After fifty years of brutal oppression, Myanmar’s doors are have finally started to swing open, giving the independent traveller a peek into a world virtually untouched by mass tourism and this is probably the main reason we decided to go. We started our exploration of Burma with Inle Lake.
The region’s history of unique cultural and artistic practices stretches back a few centuries. Regional artisans were historically renowned for their jewellery, paper making, wood carving and textiles, including a silk spun from the stem of the lotus flower found only in this region.
Aside from the beauty of this most glittering jewel of Myanmar’s eastern Shan region, Inle is a thriving ecosystem, home to thousands who reside in floating villages. Highlights include the conical-hatted Intha fisherman whose leg-rowing technique is a unique sight, and motorboat tours of local handicraft makers.
Hospitality students from all over Shan state come to intern at Inle Heritage House, a gorgeous colonial-looking house doing triple duty as a Burmese cat sanctuary, hotel, and restaurant; you can even take cooking classes and tour its organic garden. Inle Heritage is a not-for-profit organisation that looks after the cultural and natural heritage of the Inle Region, and helps it grow as a great place to live, work and visit. We stayed there and will definitely return .
With its stilted villages, Intha leg-rowing fishermen, floating vegetable gardens and layered mountains as a backdrop, Inle Lake is one of the most unusual and extraordinary places in the world in which to enjoy a hot air balloon flight.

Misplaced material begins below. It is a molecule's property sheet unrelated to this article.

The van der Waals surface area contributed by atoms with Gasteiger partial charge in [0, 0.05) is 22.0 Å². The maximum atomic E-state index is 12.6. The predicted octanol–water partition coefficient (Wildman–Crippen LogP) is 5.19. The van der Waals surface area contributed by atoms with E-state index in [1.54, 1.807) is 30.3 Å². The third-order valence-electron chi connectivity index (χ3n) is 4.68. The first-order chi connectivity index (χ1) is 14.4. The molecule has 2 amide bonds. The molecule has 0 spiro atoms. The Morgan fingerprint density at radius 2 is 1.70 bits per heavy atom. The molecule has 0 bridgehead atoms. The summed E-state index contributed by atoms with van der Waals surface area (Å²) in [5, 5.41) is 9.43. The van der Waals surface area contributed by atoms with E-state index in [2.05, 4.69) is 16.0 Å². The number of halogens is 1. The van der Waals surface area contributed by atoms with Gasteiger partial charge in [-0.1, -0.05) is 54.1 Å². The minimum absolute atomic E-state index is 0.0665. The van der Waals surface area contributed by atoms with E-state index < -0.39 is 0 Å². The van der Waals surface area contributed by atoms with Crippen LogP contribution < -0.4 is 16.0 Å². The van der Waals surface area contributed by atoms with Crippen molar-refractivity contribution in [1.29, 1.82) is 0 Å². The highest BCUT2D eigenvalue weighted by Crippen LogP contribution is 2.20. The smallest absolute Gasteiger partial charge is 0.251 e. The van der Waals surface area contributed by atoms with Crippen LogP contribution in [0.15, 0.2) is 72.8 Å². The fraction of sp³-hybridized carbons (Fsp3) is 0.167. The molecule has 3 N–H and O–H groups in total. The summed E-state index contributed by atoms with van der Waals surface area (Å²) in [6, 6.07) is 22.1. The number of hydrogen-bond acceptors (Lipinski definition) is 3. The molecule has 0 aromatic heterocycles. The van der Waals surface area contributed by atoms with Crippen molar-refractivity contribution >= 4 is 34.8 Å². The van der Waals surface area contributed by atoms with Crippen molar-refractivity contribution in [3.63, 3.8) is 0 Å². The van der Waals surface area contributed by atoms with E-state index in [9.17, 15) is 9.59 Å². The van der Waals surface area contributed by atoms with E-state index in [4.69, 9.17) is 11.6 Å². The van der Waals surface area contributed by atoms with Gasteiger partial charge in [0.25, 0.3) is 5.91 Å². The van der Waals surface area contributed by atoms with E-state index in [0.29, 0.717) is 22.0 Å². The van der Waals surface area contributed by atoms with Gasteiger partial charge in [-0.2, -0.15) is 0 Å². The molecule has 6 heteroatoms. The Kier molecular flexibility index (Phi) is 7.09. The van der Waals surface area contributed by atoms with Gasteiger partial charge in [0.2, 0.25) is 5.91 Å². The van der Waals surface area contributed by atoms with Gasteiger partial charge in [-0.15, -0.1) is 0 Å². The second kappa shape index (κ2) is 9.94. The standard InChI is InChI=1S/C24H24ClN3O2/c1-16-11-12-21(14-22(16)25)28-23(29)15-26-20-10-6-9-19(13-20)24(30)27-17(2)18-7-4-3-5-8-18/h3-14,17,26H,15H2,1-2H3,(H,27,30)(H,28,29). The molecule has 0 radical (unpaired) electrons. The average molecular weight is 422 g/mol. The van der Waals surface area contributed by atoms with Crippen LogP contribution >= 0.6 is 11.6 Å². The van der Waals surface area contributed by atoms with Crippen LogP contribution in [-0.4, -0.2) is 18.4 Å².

This is a “once in a lifetime” experience. Truly truly magical !
Inle Lake has been a major Myanmar weaving center for over a century and its chief artisans are based in the village of Inn Paw Khon. You’ll hear the looms clacking away through open-air windows as you come in to dock. It’s a big enterprise by Myanmar standards, with several tidy buildings housing twenty-plus looms apiece. Everything, from the dyes to the finished scarves and longhis (the Myanmar sarong), is done here by hand, by women of all ages (they’re allegedly more precise than men). There’s no retiring age, either: The eldest women approve designs and dying techniques, their experience and taste still invaluable, even as their eyes fail on the looms. While woven textiles can be found throughout Southeast Asia, Myanmar is the only place to make lotus fabric—and Inle Lake is ground zero for it, as its shallow waters create ideal growing conditions for the flowering plant. You can buy it directly from the source here, for an authentic, made-in-Myanmar souvenir.
The weekly market is a must experience, trust me but go early! Loved the no frills hair salon !
From Inle Lake we travelled to one of the world’s greatest archeological sites, a sight to rival Machu Picchu or Angkor Wat but – for the time being at least – without the visitors: Bagan.